James Wilsdon Appointed Chair of Campaign for Social Science

The Campaign for Social Science has appointed professor James Wilsdon, an expert in science policy, to be its new chair from 1 September 2013. Hewill take over from the acting campaign chair, professor Michael Harloe.

Professor Wilsdon is professor of science and democracy at the Science Policy Research Unit, University of Sussex, and was the founding director of the Science Policy Centre at the Royal Society.

The Campaign for Social Science is supported by 75 institutions, including universities, learned societies, publishers and a charitable trust. It receives no state funding. Professor Wilsdon’s expertise in science and research policy complements the campaign’s belief that tackling issues such as climate change, an ageing population and new technologies will require natural and social scientists to work closely together.

The campaign was set up in 2011 to promote the importance of social science to the government and the public. Its first chair, professor Tony Crook, stood down earlier this year.

Professor Wilsdon said: “In just two years since it was launched the Campaign for Social Science has helped to reinvigorate public and political debate about the social sciences. I’m excited to be taking over as Chair as the Campaign looks towards the next general election. We have a fast-growing membership and a powerful set of messages about the public value of the social sciences and their contribution to economic growth and evidence-informed policy.

“The natural sciences have many friends in Westminster, Whitehall and the media. We need to make sure voices from the social sciences are being heard equally loud and clear. And in a flat cash-environment for research funding we need to gather evidence and engage in intelligent advocacy to ensure that the UK continues to invest and retains its place as a world leader in social science.”

At the Royal Society, professor Wilsdon coordinated a series of influential studies on topics such as geo-engineering, food security, science diplomacy, open science and the prospects for science in the Islamic world. He also led the society’s campaigning to protect the research budget through the 2010 general election and spending round.

Before joining the Royal Society he was head of strategy, and later head of science and innovation, at the think tank Demos, and was senior policy adviser at the sustainability NGO Forum for the Future. He was also a senior research fellow in the Institute for Advanced Studies at Lancaster University.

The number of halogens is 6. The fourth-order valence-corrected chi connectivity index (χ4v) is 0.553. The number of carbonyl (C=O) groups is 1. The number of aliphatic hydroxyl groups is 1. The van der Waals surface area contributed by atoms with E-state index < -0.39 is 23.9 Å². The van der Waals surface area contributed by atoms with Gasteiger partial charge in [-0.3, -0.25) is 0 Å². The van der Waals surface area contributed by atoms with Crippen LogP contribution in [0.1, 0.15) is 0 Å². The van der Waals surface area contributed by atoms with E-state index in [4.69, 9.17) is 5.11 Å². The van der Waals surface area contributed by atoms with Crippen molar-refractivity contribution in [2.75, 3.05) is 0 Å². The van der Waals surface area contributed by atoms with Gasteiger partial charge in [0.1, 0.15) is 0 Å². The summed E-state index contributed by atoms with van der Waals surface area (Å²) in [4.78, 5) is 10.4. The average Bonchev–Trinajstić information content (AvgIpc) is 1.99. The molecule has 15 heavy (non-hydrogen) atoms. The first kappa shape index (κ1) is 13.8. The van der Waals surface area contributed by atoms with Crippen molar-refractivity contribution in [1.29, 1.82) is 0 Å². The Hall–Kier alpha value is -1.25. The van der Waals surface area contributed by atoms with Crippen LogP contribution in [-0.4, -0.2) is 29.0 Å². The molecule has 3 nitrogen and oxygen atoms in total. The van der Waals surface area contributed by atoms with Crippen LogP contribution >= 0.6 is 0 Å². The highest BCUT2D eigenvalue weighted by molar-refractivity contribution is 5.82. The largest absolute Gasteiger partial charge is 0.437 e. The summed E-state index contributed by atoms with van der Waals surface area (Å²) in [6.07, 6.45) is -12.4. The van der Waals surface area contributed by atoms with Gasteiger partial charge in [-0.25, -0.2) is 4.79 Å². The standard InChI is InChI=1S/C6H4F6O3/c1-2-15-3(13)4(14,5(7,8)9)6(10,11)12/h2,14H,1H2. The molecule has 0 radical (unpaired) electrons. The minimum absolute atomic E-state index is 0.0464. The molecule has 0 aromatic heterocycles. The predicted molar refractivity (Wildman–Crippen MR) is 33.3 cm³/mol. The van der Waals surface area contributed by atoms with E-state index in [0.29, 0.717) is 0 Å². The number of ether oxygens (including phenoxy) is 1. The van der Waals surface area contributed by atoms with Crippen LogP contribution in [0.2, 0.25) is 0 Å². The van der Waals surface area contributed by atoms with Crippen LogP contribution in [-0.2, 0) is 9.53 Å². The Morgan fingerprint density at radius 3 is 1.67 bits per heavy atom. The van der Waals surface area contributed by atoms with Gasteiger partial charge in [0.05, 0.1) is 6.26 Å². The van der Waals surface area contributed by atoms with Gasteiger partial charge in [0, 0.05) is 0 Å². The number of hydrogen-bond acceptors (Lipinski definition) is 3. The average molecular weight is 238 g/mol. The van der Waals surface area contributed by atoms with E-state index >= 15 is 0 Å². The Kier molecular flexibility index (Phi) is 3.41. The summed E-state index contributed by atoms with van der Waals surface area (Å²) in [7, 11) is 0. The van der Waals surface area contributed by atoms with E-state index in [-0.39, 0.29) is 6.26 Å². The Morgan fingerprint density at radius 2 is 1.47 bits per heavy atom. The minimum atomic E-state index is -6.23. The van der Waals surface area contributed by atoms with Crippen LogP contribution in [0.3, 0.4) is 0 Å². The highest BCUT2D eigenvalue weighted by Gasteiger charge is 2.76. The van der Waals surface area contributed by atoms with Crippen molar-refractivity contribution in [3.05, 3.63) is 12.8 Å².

He has written widely on science policy, expert advice and the globalisation of research, and his publications include Future Directions for Scientific Advice in Whitehall (CSaP/Alliance for Useful Evidence, 2013) The Scientific Century (Royal Society, 2010), New frontiers in science diplomacy (Royal Society, 2010), The Atlas of Ideas (Demos, 2007), China: the next science superpower? (Demos, 2007), The Public Value of Science (Demos, 2005), See-through Science (Demos, 2004) and Digital Futures (Earthscan, 2001). He is a regular contributor to the Guardian’s ‘Political Science’ blog on science and research policy.

Professor Cary Cooper, chair of the Academy of Social Sciences, which launched the campaign, said: “Science and social science have to work together – for instance, there’s no point in just collecting great scientific data on climate change and hoping this alone will get people to change their behaviour, because changing behaviour is a social science question.

“Professor Wilsdon has the experience of policy making that will be invaluable for bridging the sciences and social sciences, and he has the background in communication to make the Campaign’s work widely known.”

Academy of Social Sciences

The Academy of Social Science’s mission is to promote social sciences in the United Kingdom for the public benefit. The academy is composed of individual academicians and learned societies; it responds to government and other consultations on behalf of the social science community, organizes meetings about social science and seminars on topics that span social science disciplines, and sponsors a number of efforts that promote social science and enhance its value to society.

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